– You downgrade your assessment of a product or service because you believe that your whole experience is compromised by a spelling error, a grammar mistake or an extra spacing.

Works of Perfection

The fear of not being able to create great work stops you in your tracks from producing anything at all. You have an increased tendency to procrastinate. You often find it hard to make up your mind. You move from one idea to another, unable to decide which is the best. You need to be, do or have the best. The constant bombardment of magazines is not helping. You are made to believe that the perfect appearance means not having a wrinkle, mole or ounce of fat tissue. You have to look every inch coiffed before you step out of the house.

As a perfectionist, you have honed your craft to a fine art. You have an eye for detail. Each detail is important to you. Masterfully, you weave every detail into a tapestry with a meaning that only the few connoisseurs like yourself can truly appreciate. Invariably, you would also turn your nose up at those who could not spot the difference between fine art and common fare. (Which reminds me on the story of the Princess and the Pea. The Princess could not sleep because under the layers and layers of mattress was a tiny pea. Her ability to know the difference allowed others to know that she was royalty. )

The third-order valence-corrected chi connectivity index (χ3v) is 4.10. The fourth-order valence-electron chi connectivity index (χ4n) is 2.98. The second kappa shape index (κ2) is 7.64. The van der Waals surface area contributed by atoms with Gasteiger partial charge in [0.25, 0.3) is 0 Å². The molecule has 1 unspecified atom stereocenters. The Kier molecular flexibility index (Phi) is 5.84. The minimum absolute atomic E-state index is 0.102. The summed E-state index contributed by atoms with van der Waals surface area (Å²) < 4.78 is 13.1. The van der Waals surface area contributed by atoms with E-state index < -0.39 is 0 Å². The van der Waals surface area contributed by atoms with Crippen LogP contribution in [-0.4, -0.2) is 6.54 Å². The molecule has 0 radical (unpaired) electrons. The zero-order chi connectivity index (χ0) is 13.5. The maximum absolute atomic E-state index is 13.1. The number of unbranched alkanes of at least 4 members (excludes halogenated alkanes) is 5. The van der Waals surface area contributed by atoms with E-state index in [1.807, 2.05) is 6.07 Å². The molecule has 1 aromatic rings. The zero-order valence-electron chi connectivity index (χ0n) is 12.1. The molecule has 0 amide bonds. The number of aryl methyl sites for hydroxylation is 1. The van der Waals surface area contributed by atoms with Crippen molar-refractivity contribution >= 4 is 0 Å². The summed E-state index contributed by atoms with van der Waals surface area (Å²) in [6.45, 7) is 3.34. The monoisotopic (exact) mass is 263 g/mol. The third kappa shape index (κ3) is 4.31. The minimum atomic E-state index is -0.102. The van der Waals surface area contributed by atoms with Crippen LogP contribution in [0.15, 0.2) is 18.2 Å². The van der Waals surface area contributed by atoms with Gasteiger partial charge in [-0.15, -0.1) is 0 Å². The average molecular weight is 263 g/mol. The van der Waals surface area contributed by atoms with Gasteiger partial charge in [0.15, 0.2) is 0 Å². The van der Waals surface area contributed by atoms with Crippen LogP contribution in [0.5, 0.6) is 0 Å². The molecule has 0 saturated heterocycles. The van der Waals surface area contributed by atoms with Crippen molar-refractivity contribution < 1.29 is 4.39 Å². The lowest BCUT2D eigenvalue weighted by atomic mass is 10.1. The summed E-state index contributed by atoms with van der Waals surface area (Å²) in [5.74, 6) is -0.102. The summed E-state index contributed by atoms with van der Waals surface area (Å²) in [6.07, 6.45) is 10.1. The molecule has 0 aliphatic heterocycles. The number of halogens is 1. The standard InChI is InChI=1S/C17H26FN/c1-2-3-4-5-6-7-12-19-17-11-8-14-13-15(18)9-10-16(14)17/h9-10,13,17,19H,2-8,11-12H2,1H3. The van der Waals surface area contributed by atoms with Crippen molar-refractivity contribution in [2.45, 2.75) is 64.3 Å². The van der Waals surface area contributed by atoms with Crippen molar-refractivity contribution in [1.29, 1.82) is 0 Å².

Indeed, as consumers, we value the work of the master craftsman. We pay for painstaking work. We would pay high prices for leather goods that take hours to double-stitch by hand. Or sophisticated equipment that has not only passed all lab tests in quality checks but is also sleek and ultra-cool in design. Not to mention, stunning clothes that drape our bodies fluidly no matter what awkward pose we strike.

Shame-based Perfectionism